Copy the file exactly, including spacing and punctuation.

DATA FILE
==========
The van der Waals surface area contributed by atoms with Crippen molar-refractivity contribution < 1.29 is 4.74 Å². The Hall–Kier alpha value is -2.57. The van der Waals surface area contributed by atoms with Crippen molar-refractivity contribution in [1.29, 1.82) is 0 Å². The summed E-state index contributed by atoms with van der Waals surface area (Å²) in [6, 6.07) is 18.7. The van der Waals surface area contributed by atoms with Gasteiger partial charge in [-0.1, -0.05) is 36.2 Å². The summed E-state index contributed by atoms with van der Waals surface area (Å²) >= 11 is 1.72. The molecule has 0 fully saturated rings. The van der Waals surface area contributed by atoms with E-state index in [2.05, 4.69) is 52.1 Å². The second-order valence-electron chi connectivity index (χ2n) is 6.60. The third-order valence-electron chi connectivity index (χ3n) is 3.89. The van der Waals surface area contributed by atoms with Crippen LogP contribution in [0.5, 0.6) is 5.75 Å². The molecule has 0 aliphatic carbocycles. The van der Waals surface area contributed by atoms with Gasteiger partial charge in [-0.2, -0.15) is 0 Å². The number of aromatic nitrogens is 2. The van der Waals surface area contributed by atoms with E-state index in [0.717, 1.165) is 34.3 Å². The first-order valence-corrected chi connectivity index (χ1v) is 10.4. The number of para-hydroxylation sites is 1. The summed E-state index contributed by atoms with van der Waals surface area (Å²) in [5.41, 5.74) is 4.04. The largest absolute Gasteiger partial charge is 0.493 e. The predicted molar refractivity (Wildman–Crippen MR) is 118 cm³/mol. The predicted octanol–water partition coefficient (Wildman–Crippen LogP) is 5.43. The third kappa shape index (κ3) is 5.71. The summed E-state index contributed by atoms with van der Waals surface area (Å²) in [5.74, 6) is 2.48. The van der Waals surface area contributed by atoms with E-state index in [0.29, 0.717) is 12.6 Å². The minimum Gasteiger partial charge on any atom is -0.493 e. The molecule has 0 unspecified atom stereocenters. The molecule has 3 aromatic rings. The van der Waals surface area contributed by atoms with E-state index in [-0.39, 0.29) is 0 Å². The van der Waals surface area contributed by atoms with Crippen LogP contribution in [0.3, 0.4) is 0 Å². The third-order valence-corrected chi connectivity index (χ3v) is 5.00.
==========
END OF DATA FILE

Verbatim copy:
The van der Waals surface area contributed by atoms with Crippen molar-refractivity contribution < 1.29 is 4.74 Å². The Hall–Kier alpha value is -2.57. The van der Waals surface area contributed by atoms with Crippen molar-refractivity contribution in [1.29, 1.82) is 0 Å². The summed E-state index contributed by atoms with van der Waals surface area (Å²) in [6, 6.07) is 18.7. The van der Waals surface area contributed by atoms with Gasteiger partial charge in [-0.1, -0.05) is 36.2 Å². The summed E-state index contributed by atoms with van der Waals surface area (Å²) >= 11 is 1.72. The molecule has 0 fully saturated rings. The van der Waals surface area contributed by atoms with E-state index in [2.05, 4.69) is 52.1 Å². The second-order valence-electron chi connectivity index (χ2n) is 6.60. The third-order valence-electron chi connectivity index (χ3n) is 3.89. The van der Waals surface area contributed by atoms with Crippen LogP contribution in [0.5, 0.6) is 5.75 Å². The molecule has 0 aliphatic carbocycles. The van der Waals surface area contributed by atoms with Gasteiger partial charge in [-0.2, -0.15) is 0 Å². The number of aromatic nitrogens is 2. The van der Waals surface area contributed by atoms with E-state index in [0.717, 1.165) is 34.3 Å². The first-order valence-corrected chi connectivity index (χ1v) is 10.4. The number of para-hydroxylation sites is 1. The summed E-state index contributed by atoms with van der Waals surface area (Å²) in [5.41, 5.74) is 4.04. The largest absolute Gasteiger partial charge is 0.493 e. The predicted molar refractivity (Wildman–Crippen MR) is 118 cm³/mol. The predicted octanol–water partition coefficient (Wildman–Crippen LogP) is 5.43. The third kappa shape index (κ3) is 5.71. The summed E-state index contributed by atoms with van der Waals surface area (Å²) in [5.74, 6) is 2.48. The van der Waals surface area contributed by atoms with E-state index in [0.29, 0.717) is 12.6 Å². The minimum Gasteiger partial charge on any atom is -0.493 e. The molecule has 0 unspecified atom stereocenters. The molecule has 3 aromatic rings. The van der Waals surface area contributed by atoms with E-state index in [-0.39, 0.29) is 0 Å². The van der Waals surface area contributed by atoms with Crippen LogP contribution in [0.3, 0.4) is 0 Å². The third-order valence-corrected chi connectivity index (χ3v) is 5.00.